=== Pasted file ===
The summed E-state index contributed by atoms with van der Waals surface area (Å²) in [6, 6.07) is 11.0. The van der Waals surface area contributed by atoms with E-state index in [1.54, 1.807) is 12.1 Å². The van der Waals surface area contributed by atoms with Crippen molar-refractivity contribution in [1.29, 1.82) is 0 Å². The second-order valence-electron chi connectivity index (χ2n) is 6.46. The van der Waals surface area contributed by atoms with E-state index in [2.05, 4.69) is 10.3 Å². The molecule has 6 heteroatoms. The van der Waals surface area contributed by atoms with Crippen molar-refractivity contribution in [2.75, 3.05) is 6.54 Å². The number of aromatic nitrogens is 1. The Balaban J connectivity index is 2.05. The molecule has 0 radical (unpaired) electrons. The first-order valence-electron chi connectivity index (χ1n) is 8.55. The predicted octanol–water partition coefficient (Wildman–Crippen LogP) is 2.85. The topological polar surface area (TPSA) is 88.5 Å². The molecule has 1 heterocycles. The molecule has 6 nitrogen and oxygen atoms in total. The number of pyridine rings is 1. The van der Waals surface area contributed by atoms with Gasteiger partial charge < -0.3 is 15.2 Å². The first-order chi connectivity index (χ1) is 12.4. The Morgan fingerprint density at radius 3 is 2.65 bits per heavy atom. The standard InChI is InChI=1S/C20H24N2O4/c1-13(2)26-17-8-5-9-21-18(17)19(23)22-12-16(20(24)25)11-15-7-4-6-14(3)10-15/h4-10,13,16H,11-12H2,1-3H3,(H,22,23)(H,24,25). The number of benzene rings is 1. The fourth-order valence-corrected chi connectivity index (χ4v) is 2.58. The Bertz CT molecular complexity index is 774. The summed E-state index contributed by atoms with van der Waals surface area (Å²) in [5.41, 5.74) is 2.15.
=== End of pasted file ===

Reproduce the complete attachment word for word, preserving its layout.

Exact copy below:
The summed E-state index contributed by atoms with van der Waals surface area (Å²) in [6, 6.07) is 11.0. The van der Waals surface area contributed by atoms with E-state index in [1.54, 1.807) is 12.1 Å². The van der Waals surface area contributed by atoms with Crippen molar-refractivity contribution in [1.29, 1.82) is 0 Å². The second-order valence-electron chi connectivity index (χ2n) is 6.46. The van der Waals surface area contributed by atoms with E-state index in [2.05, 4.69) is 10.3 Å². The molecule has 6 heteroatoms. The van der Waals surface area contributed by atoms with Crippen molar-refractivity contribution in [2.75, 3.05) is 6.54 Å². The number of aromatic nitrogens is 1. The Balaban J connectivity index is 2.05. The molecule has 0 radical (unpaired) electrons. The first-order valence-electron chi connectivity index (χ1n) is 8.55. The predicted octanol–water partition coefficient (Wildman–Crippen LogP) is 2.85. The topological polar surface area (TPSA) is 88.5 Å². The molecule has 1 heterocycles. The molecule has 6 nitrogen and oxygen atoms in total. The number of pyridine rings is 1. The van der Waals surface area contributed by atoms with Gasteiger partial charge < -0.3 is 15.2 Å². The first-order chi connectivity index (χ1) is 12.4. The Morgan fingerprint density at radius 3 is 2.65 bits per heavy atom. The standard InChI is InChI=1S/C20H24N2O4/c1-13(2)26-17-8-5-9-21-18(17)19(23)22-12-16(20(24)25)11-15-7-4-6-14(3)10-15/h4-10,13,16H,11-12H2,1-3H3,(H,22,23)(H,24,25). The number of benzene rings is 1. The fourth-order valence-corrected chi connectivity index (χ4v) is 2.58. The Bertz CT molecular complexity index is 774. The summed E-state index contributed by atoms with van der Waals surface area (Å²) in [5.41, 5.74) is 2.15.